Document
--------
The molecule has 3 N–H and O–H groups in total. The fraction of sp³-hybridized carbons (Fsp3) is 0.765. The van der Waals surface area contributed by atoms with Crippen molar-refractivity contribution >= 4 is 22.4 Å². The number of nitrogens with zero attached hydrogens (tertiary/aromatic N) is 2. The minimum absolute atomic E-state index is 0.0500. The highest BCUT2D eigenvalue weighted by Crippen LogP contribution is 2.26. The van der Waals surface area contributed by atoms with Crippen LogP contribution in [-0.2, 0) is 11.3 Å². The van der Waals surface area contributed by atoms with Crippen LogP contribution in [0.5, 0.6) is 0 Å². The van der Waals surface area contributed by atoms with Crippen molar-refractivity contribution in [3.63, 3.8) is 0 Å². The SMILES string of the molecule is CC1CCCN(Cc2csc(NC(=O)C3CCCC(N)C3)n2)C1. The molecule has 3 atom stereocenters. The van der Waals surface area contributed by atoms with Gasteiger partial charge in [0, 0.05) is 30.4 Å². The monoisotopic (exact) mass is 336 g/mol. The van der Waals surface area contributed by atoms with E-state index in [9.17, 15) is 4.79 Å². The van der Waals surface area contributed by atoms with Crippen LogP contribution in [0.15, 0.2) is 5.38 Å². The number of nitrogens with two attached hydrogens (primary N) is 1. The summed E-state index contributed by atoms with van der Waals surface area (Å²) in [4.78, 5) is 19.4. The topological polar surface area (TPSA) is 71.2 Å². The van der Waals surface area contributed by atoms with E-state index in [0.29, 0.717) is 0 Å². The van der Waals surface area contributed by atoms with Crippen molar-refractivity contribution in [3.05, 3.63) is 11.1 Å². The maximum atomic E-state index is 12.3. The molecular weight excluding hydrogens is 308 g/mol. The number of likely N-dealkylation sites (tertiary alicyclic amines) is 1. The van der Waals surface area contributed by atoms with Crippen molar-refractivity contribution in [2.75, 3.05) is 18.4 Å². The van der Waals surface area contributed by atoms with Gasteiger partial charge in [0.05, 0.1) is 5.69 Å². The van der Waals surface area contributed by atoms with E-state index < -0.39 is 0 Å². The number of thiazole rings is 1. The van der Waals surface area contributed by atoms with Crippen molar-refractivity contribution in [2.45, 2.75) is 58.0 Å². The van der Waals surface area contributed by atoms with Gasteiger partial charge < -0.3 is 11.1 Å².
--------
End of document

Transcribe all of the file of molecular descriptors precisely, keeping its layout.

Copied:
The molecule has 3 N–H and O–H groups in total. The fraction of sp³-hybridized carbons (Fsp3) is 0.765. The van der Waals surface area contributed by atoms with Crippen molar-refractivity contribution >= 4 is 22.4 Å². The number of nitrogens with zero attached hydrogens (tertiary/aromatic N) is 2. The minimum absolute atomic E-state index is 0.0500. The highest BCUT2D eigenvalue weighted by Crippen LogP contribution is 2.26. The van der Waals surface area contributed by atoms with Crippen LogP contribution in [-0.2, 0) is 11.3 Å². The van der Waals surface area contributed by atoms with Crippen LogP contribution in [0.5, 0.6) is 0 Å². The van der Waals surface area contributed by atoms with Crippen molar-refractivity contribution in [3.63, 3.8) is 0 Å². The SMILES string of the molecule is CC1CCCN(Cc2csc(NC(=O)C3CCCC(N)C3)n2)C1. The molecule has 3 atom stereocenters. The van der Waals surface area contributed by atoms with Gasteiger partial charge in [0, 0.05) is 30.4 Å². The monoisotopic (exact) mass is 336 g/mol. The van der Waals surface area contributed by atoms with E-state index in [9.17, 15) is 4.79 Å². The van der Waals surface area contributed by atoms with Crippen LogP contribution in [0.15, 0.2) is 5.38 Å². The number of nitrogens with two attached hydrogens (primary N) is 1. The summed E-state index contributed by atoms with van der Waals surface area (Å²) in [4.78, 5) is 19.4. The topological polar surface area (TPSA) is 71.2 Å². The van der Waals surface area contributed by atoms with E-state index in [0.29, 0.717) is 0 Å². The van der Waals surface area contributed by atoms with Crippen molar-refractivity contribution in [3.05, 3.63) is 11.1 Å². The maximum atomic E-state index is 12.3. The molecular weight excluding hydrogens is 308 g/mol. The number of likely N-dealkylation sites (tertiary alicyclic amines) is 1. The van der Waals surface area contributed by atoms with Crippen molar-refractivity contribution in [2.75, 3.05) is 18.4 Å². The van der Waals surface area contributed by atoms with Gasteiger partial charge in [0.05, 0.1) is 5.69 Å². The van der Waals surface area contributed by atoms with E-state index < -0.39 is 0 Å². The number of thiazole rings is 1. The van der Waals surface area contributed by atoms with Crippen molar-refractivity contribution in [2.45, 2.75) is 58.0 Å². The van der Waals surface area contributed by atoms with Gasteiger partial charge < -0.3 is 11.1 Å².